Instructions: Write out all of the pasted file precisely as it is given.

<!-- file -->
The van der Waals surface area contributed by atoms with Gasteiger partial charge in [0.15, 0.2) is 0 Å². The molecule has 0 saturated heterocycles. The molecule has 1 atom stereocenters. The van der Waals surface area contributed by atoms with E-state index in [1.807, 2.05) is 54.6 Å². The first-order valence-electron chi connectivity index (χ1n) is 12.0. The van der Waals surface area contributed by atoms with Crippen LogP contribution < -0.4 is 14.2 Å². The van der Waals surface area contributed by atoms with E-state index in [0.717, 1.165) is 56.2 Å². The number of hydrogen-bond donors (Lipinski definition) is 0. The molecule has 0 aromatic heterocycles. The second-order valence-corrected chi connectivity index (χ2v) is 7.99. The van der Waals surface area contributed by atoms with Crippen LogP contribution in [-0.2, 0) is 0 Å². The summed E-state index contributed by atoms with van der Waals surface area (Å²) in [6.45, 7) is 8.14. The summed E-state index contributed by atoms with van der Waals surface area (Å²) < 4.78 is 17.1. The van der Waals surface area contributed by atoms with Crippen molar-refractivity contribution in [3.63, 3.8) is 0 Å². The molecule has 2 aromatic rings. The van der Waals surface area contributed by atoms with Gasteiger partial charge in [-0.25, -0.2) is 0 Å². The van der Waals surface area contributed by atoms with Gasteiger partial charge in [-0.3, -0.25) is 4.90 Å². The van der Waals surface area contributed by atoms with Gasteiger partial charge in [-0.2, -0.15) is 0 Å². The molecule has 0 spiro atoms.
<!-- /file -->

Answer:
The van der Waals surface area contributed by atoms with Gasteiger partial charge in [0.15, 0.2) is 0 Å². The molecule has 0 saturated heterocycles. The molecule has 1 atom stereocenters. The van der Waals surface area contributed by atoms with E-state index in [1.807, 2.05) is 54.6 Å². The first-order valence-electron chi connectivity index (χ1n) is 12.0. The van der Waals surface area contributed by atoms with Crippen LogP contribution < -0.4 is 14.2 Å². The van der Waals surface area contributed by atoms with E-state index in [0.717, 1.165) is 56.2 Å². The number of hydrogen-bond donors (Lipinski definition) is 0. The molecule has 0 aromatic heterocycles. The second-order valence-corrected chi connectivity index (χ2v) is 7.99. The van der Waals surface area contributed by atoms with Crippen LogP contribution in [-0.2, 0) is 0 Å². The summed E-state index contributed by atoms with van der Waals surface area (Å²) in [6.45, 7) is 8.14. The summed E-state index contributed by atoms with van der Waals surface area (Å²) < 4.78 is 17.1. The van der Waals surface area contributed by atoms with Crippen molar-refractivity contribution in [3.63, 3.8) is 0 Å². The molecule has 2 aromatic rings. The van der Waals surface area contributed by atoms with Gasteiger partial charge in [-0.25, -0.2) is 0 Å². The van der Waals surface area contributed by atoms with Gasteiger partial charge in [-0.3, -0.25) is 4.90 Å². The van der Waals surface area contributed by atoms with Gasteiger partial charge in [-0.2, -0.15) is 0 Å². The molecule has 0 spiro atoms.